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Kohen Family

Printers and publishers active in Prague. In the early sixteenth century, Prague became the leading center of Hebrew printing in Central and Eastern Europe, the first prayer book being produced there in 1512. From 1514 onward, the leading figure in the local group of printers was Gershom (also Gerson or Hermann) ben Shelomoh ha-Kohen (d. 1544). Between 1514 and 1522, this group issued four prayer books and an elaborate Pentateuch with a commentary by Rashi (1518; reprinted in 1530). Kohen is listed first in all the colophons, and his symbol—a pair of hands raised in blessing—appears on the opening page of the Pentateuch (1518) and the Maḥzor (1522). After 1522, the group disbanded. In 1526 Kohen, together with his brother Gronem, printed the earliest Passover Haggadah, containing more than 60 lavish woodcut illustrations (mostly by Ḥayim Shaḥor) in the style of Holbein and Dürer. This work became the preeminent model for subsequent Haggadahs and is widely regarded as a masterpiece.

In 1526, Kohen applied to King Ferdinand I for a license (privilegium) to give him the exclusive right to print Hebrew books in Prague. In 1527, this request was granted and his rivals had to close their businesses. Kohen hired typographer Me’ir Miḥtam to instruct his sons Shelomoh (d. 1547) and Mordekhai (d. 1592) in the craft. Together with his sons, Kohen published a series of prayer books and Pentateuchs, as well as exegetical and Talmudic works. In time his other sons Mosheh (d. 1549) and Yehudah (d. 1593) also joined the enterprise. Books were distributed by the Helicz brothers of Kraków, Poland, and at the Frankfurt trade fair.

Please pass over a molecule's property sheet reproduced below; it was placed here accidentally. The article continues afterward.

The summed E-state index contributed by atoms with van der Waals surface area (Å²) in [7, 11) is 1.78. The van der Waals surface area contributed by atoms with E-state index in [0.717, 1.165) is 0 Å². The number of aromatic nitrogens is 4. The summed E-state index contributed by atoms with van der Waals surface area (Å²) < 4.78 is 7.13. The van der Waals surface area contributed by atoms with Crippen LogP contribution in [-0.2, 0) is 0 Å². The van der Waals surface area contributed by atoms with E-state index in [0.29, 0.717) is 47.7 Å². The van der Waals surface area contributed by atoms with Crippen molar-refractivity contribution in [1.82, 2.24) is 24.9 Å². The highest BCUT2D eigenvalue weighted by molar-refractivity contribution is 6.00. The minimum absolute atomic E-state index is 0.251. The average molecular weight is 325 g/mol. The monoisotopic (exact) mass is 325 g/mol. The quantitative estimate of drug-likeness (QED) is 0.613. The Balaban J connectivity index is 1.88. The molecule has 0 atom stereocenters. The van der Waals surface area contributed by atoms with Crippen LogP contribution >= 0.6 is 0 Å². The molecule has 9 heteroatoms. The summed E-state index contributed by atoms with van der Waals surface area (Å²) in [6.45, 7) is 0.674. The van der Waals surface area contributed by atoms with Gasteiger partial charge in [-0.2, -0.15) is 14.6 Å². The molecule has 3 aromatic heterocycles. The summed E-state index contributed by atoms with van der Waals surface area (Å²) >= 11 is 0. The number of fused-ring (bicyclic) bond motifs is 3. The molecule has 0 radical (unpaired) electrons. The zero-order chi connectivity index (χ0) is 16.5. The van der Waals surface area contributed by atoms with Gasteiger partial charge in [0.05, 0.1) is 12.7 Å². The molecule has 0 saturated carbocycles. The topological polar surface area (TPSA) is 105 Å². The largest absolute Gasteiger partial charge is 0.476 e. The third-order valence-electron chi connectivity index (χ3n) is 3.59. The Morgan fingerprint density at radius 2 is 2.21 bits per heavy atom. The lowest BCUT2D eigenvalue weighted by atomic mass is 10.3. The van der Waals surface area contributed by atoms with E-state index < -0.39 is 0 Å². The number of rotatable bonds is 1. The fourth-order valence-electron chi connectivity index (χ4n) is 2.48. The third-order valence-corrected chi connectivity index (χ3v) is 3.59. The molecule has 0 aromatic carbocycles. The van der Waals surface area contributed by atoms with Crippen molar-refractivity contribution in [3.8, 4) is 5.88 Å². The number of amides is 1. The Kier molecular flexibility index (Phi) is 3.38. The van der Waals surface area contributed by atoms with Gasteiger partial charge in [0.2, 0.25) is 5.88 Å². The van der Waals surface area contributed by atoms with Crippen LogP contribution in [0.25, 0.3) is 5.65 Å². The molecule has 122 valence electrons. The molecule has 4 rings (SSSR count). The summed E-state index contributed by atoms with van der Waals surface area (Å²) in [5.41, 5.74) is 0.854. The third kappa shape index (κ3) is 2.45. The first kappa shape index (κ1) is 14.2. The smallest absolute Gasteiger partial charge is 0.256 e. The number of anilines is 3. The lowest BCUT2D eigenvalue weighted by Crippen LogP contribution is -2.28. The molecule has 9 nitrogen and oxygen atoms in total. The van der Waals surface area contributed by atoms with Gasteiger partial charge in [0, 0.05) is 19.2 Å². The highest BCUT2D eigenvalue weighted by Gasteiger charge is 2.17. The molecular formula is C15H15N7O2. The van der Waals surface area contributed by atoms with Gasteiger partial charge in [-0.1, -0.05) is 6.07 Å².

At the end of 1544, Gershom Kohen died and his son Mosheh applied to Ferdinand I for the same privilegium that his father had received. This was granted in 1545, but Mosheh died shortly afterward and for many years hardly any volumes were produced by the Kohen family press. Mordekhai Kohen left printing and became involved in communal affairs as a lobbyist-representative (shtadlan). In 1566, he resumed the craft with his five sons, only to leave it again in the 1570s. From 1592 onward, the firm was managed by Shelomoh Kohen and his son Betsal’el, and subsequently by his brother Mosheh (d. 1659), who continued the business until the mid-seventeenth century.

Apart from standard liturgical production, the press also issued such works as Ya‘akov ben Asher’s Arba‘ah turim (1540), Mosheh IsserlesTorat ha-‘olah (1569), and writings by Yehudah Leib (Löw) ben Betsal’el and David Gans. Mosheh’s grandsons Yisra’el and Mosheh continued the business under the name “the Grandsons of Mosheh Katz.” The press remained active until 1784, when it was merged with the Bak firm.

Suggested Reading

S. H. Lieben, “Der hebräische Buchdruck in Prag im 16. Jahrhundert,” in Die Juden in Prag (Prague, 1927); Moshe N. Rosenfeld, “The Development of Hebrew Printing in the Sixteenth and Seventeenth Centuries,” in A Sign and a Witness: 2,000 Years of Hebrew Books and Illuminated Manuscripts, ed. Leonard Singer Gold, pp. 92–100 (New York, 1988); Betsal’el (Cecil) Roth, “Ha-Hagadah ha-metsuyeret shevi-defus,” Areshet 3 (1961): 10–11; Joseph Tabory, “The Art of Printing and the Illustrations in the Prague Haggadah,” Ohev sefer 1 (1987): 15–28; Josef Volf, Geschichte des Buchdrucks in Böhmen und Mähren bis 1848 (Weimar, 1928); Charles Wengrov, Haggadah and Woodcut (New York, 1967).



Translated from Czech by Stephen Hattersley